The key to understanding Frank Lucas (brilliantly play by Denzel Washington), the real-life-drug-pusher-anti-hero of Ridley Scott’s American Gangster, is his likability. His likability stems in part from the fact that he cared (in a morally skewed way) about issues like respect, reputation, and family. His likeability is part and parcel of his charisma.
Frank Lucas’s charisma comes from the mysterious place most charisma comes f rom. Although most people, even modern psychologists, do not know that charisma comes from a willingness to accept the adulation of others. Note, this is very different from being dependent on the adulation of others, which simply makes one unattractively needy and insecure. Being open or available to adulation, however, is a very attractive quality (this is because greater than the soul’s drive to be liked or loved is the soul’s drive to behold something it can like or love.) People who are open to being liked without needing to be liked have charisma. People like Frank Lucas.
The story that Mr. Scott so capably tells over a two and a half hour period (yes, this movie is worth seeing,) is the juxtaposition of respectability, family values, and charisma, with violence, murder, and criminal behavior, all of which are personified in the lead character.
From a spiritual point of view this addresses the moral ambiguity of material life. Sometimes good people do bad things and bad people do good things. The conundrum raised in the film is which one of these roles describes drug pusher Frank Lucas and which one is his opposition, law man Richie Roberts (well played by Russell Crowe?)
Is Frank (loving son, doting-genteel husband) doing bad things? And is Richie (womanizer, negligent father) doing good things? Or is Frank evil incarnate sometimes displaying acts of civility while Ritchie is the personification of goodness sometimes exercising really bad judgment?
This brings up at least two questions:
1) Who is the good guy doing bad things, and who is the bad guy doing good things?
2) Is the road to hell paved with good intentions?
According to the laws of physics your karma is attributed mostly to your behavior and not the consequences of your behavior. What is less clear is the role of intention.
For example the law man’s intent is to protect the innocents from the ravages of the drug pusher. Yet this is not the consequence of his actions. After the law man excises the drug dealer at the top of the pyramid, disorder is created, more violence than normal ensues and the market for the drugs and destruction of innocents remains unabated. From this perspective the results of his actions were hardly good. But his intentions were good (i.e. positive, healthy, moral…)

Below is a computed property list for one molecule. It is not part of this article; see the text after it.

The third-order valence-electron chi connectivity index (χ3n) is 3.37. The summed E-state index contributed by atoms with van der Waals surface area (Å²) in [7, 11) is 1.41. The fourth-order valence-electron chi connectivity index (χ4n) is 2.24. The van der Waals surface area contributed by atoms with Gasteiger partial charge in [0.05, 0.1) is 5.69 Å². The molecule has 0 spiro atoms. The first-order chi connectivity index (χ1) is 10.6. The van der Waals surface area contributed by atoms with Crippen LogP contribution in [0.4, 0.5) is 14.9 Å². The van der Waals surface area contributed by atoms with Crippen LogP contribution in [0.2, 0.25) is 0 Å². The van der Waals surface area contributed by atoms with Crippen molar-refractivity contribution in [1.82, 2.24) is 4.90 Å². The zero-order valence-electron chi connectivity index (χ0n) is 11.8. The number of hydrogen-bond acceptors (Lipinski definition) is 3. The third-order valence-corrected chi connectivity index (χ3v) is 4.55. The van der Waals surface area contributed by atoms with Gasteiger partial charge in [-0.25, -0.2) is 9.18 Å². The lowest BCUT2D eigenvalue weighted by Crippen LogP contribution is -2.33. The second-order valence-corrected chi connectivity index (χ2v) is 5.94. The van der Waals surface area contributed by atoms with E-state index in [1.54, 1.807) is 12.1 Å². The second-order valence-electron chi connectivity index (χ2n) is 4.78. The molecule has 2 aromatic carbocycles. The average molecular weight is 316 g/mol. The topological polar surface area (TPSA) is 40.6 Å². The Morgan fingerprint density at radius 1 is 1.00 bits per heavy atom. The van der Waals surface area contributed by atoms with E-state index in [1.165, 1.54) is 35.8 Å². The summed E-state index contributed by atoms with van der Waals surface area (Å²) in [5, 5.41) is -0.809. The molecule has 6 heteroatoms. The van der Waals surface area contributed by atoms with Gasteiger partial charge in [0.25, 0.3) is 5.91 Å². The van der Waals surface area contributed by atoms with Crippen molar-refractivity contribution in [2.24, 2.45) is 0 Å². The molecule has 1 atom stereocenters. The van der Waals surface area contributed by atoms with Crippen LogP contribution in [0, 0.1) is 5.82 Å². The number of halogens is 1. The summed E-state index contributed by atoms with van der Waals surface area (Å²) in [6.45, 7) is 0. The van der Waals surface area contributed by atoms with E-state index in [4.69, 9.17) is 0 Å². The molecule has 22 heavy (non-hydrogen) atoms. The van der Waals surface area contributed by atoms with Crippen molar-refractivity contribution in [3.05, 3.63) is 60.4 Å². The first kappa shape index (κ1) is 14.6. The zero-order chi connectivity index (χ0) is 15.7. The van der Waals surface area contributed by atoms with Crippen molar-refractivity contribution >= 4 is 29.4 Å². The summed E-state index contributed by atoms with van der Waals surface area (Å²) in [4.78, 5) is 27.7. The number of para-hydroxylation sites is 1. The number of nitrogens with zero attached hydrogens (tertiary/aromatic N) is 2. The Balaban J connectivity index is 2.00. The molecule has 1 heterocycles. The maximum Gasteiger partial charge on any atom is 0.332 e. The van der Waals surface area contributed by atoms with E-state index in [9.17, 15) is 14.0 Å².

So Richie had good intentions, along with a mix of good and bad behaviors. And Frank Lucas had bad intentions with a mix of bad and good behavior.
So what’s what (and who’s going to hell?)
The yogic philosophy has a very interesting way of addressing these issues. In the yoga perspective intentions are split into two camps: spiritual and material. Spiritual intentions are absolute or non-dual. This is because anything connected to God, or Spirit, or the absolute, inherently develops similar characteristics. So any one who purely longs or intends to serve or connect to God experiences commensurate bliss (this, by the way, is a yogic way to test the depth of a person’s spiritual advancement – and also by the way, ignorance is not bliss.) Material intentions are dualistic and relative. They offer the hope of peace but cannot deliver it. If your intentions are good they will inspire good behavior and eventually good behavior brings some material reward, but not peace of mind. If your intentions are bad they will inform bad behavior and of course no peace of mind. So either way material intentions lead to stress, dissatisfaction, and unhappiness. So who is going to hell? According to Vedic philosophy material life is hell. Even if you get to a heavenly station for a time chances are you will eventually work your way back to hellish conditions. In today’s movie both guys are going to hell; Frank Lucas is just going to get there faster.
In this sense the road to hell is paved with material intentions. A point that writer Steven Zaillian and director Ridley Scott bring home with the movie’s rich juxtaposition of moral ambiguities, as in a cop who is selfless enough to give up sharing a million dollars in cash for the sake of honor, but is not sufficiently selfless to be available to raise his son.
As to who is who (question number 1 – good guy doing bad vs. bad guy doing good.) From the Yoga point of view, Frank and Richie are both materialistic men. They are both going to reap the consequences of their behavior; some of which was bad, and some of which is good.
Overall this is good film making, by a film maker who clearly has the depth and skill that has deservedly placed him in the pantheon of Hollywood greats.
What makes the movie even more compelling is that it is based on real people and historical events. The real Frank Lucas was a violent, evil, charismatic, likable son of a bitch. And the real Richie Roberts was an honest, super bright, law abiding son of a bitch.